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Making a Trail

Do not go where the path may lead, go instead where there is no path and leave a trail.

Machu Picchu is part of a larger group of historic cultural sites called the sacred valley. This valley and it’s imposing mountains hold numerous ruins and artifacts of Incan and even pre-Incan origin. Indeed, some sites, such as Choquequirau, have only been rediscovered in the last decade. There is more information on those discoveries here.

So, we decided to visit two very unique sites in the sacred valley.

The first was the salt terraces, salineras, near the city of Maras. These salt terraces have been in use since ancient times. They are fed by a stream of brackish water that flows from an unknown underground source. The water comes out warm and is extremely salty, we tried it.

This is the start of the stream that feeds all the salt flats.
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Through a clever system of small tributaries that can be clogged or allowed to flow, every 30 days a flat is flooded with brackish water then allowed to dry and the salt is harvested.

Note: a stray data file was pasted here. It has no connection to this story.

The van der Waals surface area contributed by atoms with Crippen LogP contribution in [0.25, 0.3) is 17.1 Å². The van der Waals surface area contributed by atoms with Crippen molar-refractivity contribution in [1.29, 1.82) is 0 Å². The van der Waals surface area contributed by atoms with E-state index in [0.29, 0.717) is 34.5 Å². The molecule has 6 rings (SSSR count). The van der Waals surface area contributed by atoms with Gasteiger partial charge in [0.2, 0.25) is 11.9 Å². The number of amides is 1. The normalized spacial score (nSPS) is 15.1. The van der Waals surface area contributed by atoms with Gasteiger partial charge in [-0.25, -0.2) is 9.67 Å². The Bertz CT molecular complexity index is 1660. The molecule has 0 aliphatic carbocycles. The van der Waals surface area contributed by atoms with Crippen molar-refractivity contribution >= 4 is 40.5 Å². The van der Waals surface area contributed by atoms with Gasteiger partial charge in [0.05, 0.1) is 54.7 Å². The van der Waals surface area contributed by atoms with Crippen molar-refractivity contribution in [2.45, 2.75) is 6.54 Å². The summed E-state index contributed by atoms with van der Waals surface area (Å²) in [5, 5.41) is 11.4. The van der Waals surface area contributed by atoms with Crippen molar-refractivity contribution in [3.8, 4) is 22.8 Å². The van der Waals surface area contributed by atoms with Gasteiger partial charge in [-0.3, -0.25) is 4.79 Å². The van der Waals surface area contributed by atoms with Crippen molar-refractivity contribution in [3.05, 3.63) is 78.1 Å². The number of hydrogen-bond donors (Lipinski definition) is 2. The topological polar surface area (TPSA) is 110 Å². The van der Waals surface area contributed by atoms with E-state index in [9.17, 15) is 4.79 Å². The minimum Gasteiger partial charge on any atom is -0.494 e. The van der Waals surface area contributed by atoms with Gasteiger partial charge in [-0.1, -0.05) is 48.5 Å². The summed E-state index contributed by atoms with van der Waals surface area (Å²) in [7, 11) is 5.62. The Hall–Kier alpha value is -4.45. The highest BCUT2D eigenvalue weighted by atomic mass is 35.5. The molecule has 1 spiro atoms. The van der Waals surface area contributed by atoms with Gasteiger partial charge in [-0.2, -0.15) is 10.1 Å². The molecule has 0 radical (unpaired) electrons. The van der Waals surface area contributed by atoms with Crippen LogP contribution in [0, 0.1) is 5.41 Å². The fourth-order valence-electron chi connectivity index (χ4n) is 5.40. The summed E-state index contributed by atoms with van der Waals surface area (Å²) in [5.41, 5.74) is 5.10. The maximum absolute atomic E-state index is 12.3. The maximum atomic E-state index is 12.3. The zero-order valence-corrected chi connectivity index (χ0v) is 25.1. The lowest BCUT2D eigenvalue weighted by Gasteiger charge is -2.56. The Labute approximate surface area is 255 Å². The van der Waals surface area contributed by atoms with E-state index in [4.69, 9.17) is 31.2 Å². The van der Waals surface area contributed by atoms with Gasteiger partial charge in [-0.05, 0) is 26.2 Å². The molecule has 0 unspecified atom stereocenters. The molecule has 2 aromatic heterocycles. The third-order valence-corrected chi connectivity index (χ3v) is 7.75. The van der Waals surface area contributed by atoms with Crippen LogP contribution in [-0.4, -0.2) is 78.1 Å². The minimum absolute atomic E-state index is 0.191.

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A picture from further out.
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Salt that isn’t totally dry yet.
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Working and walking along the narrow foot paths.
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Enjoying the amazing views.
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After the salineras we went to Moray. Moray is an ancient Incan agricultural testing and hybridizing facility. It is absolutely huge. The pictures do not do it justice. The different leveled terraces simulate growing crops at altitudes ranging from sea level to high altitude Andean cultivation. The difference in soil temperature from top to bottom can reach up to 15 Celsius. Essentially, Moray is an ancient agricultural laboratory that the Incas used to test crops, hybridize, and determine ideal water, altitude, and cultivation techniques. Today it stands as an impressive and beautiful representative of Incan ingenuity.

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It is hard to get an idea the scale of Moray, but the specs you see down near the center of the circles, those are people.